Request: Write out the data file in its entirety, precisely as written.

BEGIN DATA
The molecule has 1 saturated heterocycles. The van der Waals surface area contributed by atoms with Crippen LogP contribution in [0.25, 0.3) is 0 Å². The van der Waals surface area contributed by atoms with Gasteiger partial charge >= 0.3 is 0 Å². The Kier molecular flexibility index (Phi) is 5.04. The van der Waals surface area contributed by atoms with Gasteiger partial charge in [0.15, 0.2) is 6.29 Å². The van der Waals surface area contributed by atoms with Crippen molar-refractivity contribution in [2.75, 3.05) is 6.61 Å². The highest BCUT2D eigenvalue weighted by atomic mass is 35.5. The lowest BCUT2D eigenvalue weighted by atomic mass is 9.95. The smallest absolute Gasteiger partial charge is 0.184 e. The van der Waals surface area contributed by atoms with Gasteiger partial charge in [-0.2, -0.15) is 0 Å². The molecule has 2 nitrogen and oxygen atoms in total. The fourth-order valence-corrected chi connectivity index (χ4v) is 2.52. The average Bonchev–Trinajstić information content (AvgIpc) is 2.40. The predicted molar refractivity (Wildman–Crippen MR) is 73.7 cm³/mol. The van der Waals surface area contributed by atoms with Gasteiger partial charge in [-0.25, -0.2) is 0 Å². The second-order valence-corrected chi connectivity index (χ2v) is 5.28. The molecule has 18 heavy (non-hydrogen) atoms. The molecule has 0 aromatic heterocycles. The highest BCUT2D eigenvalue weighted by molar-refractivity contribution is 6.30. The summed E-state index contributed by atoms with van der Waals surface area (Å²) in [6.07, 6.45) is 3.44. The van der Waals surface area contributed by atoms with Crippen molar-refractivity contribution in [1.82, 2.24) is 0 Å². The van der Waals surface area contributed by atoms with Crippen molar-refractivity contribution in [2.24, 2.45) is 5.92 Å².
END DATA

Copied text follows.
The molecule has 1 saturated heterocycles. The van der Waals surface area contributed by atoms with Crippen LogP contribution in [0.25, 0.3) is 0 Å². The van der Waals surface area contributed by atoms with Gasteiger partial charge >= 0.3 is 0 Å². The Kier molecular flexibility index (Phi) is 5.04. The van der Waals surface area contributed by atoms with Gasteiger partial charge in [0.15, 0.2) is 6.29 Å². The van der Waals surface area contributed by atoms with Crippen molar-refractivity contribution in [2.75, 3.05) is 6.61 Å². The highest BCUT2D eigenvalue weighted by atomic mass is 35.5. The lowest BCUT2D eigenvalue weighted by atomic mass is 9.95. The smallest absolute Gasteiger partial charge is 0.184 e. The van der Waals surface area contributed by atoms with Gasteiger partial charge in [-0.2, -0.15) is 0 Å². The molecule has 2 nitrogen and oxygen atoms in total. The fourth-order valence-corrected chi connectivity index (χ4v) is 2.52. The average Bonchev–Trinajstić information content (AvgIpc) is 2.40. The predicted molar refractivity (Wildman–Crippen MR) is 73.7 cm³/mol. The van der Waals surface area contributed by atoms with Gasteiger partial charge in [-0.25, -0.2) is 0 Å². The second-order valence-corrected chi connectivity index (χ2v) is 5.28. The molecule has 18 heavy (non-hydrogen) atoms. The molecule has 0 aromatic heterocycles. The highest BCUT2D eigenvalue weighted by molar-refractivity contribution is 6.30. The summed E-state index contributed by atoms with van der Waals surface area (Å²) in [6.07, 6.45) is 3.44. The van der Waals surface area contributed by atoms with Crippen molar-refractivity contribution in [1.82, 2.24) is 0 Å². The van der Waals surface area contributed by atoms with Crippen molar-refractivity contribution in [2.24, 2.45) is 5.92 Å².